Monday, August 22, 2011

Holster that pistol - and load the Howitzer

The harder the conflict, the more glorious the triumph (quote by Thomas Paine)

After the roller coaster rides of the last couple of weeks in the markets, many of us in the financial advisory business walk in to the office with knots beginning to form in our stomachs - and out at the end of the day looking for the closest martini bar. Our routine consulting methods seem ill equipped to address (not to mention resolve) the angst we encounter in the faces and voices of our clients.

For our advisor readers, the MarketPsych Insights team assembled the following list of steps we think are a handy reminder of time tested methods that are usually helpful.

1. Start with EMPATHY by exercising true listening skills and gently probing for emotional (and perhaps thoughtful) reactions to market gyrations, we serve a valuable role as sounding boards to relieve client tension. The most important aspect of this step is to shut up and let the client talk. Think of yourself as a steam valve. Every time you ask a question, or state an opinion, you are preventing high pressure steam from being released. Let the client unload; you may get new and valuable insights into their fears.

2. Be prepared to help them EVALUATE PERSONAL IMPACT of any changes in their wealth levels. Not only is this helpful in moving the discussion into more deliberative (i.e., less emotional) territory, but it also helps to extend the investment time horizon beyond short term whacks into longer term plans. In all of my recent client meetings, we review their financial security analyses to clarify what (if any) implications result from short term losses in value. People are usually better off than they feel.

3. Remind them that huge market volatility always brings OPPORTUNITIES. The key idea is to provide an inventory of solutions (investment or otherwise) that will add value over their investment horizon; if they are prudent enough to make decisive action now. Making decisions in tough times also provides clients with a sense that they have at least some control over their destiny, which is always a good thing.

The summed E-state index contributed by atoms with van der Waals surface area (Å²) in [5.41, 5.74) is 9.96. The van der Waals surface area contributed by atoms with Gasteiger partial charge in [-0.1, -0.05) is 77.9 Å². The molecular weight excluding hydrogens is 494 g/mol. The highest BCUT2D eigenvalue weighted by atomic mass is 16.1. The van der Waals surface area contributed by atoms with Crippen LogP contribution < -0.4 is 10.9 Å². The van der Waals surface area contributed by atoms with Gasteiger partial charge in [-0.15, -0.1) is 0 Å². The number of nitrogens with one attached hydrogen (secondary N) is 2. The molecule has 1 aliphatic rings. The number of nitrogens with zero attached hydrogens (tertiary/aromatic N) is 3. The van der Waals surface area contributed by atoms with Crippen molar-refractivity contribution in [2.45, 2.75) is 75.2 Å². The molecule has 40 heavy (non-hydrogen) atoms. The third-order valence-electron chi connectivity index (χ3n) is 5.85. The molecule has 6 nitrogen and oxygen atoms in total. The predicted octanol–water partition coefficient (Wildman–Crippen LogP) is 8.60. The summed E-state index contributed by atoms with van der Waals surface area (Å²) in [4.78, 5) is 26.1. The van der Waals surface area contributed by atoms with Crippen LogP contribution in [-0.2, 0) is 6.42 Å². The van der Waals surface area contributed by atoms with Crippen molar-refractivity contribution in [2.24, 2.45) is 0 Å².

4. Discuss process and methods to institute DOWNSIDE PROTECTION. You might institute something a simple as an agreed set of automatic triggers for communication or portfolio actions. These may include only communications, or perhaps move to more complex venues such as put options, or other portfolio protection measures. You may also explore identifying shifts in asset mix to more undervalued yield oriented strategies as well as the consequences of doing so for longer term planning. Again these measures provide the client with a broader set of tools to manage their emotional fears and feel a greater degree of control.

It is in times like these that we either strengthen our relationships with clients, or find them eroding. Spending more time in dialogue with clients in tough times is not only good for them, but it is good for you (and your business).

Mark, the Advisor

2 comments:

Doug Jones said...

Good ideas Mark. I agree that this may be a good opportunity. It may be time to back up the truck.

Doug Jones said...

Good ideas Mark. I think it may be time to back up the truck.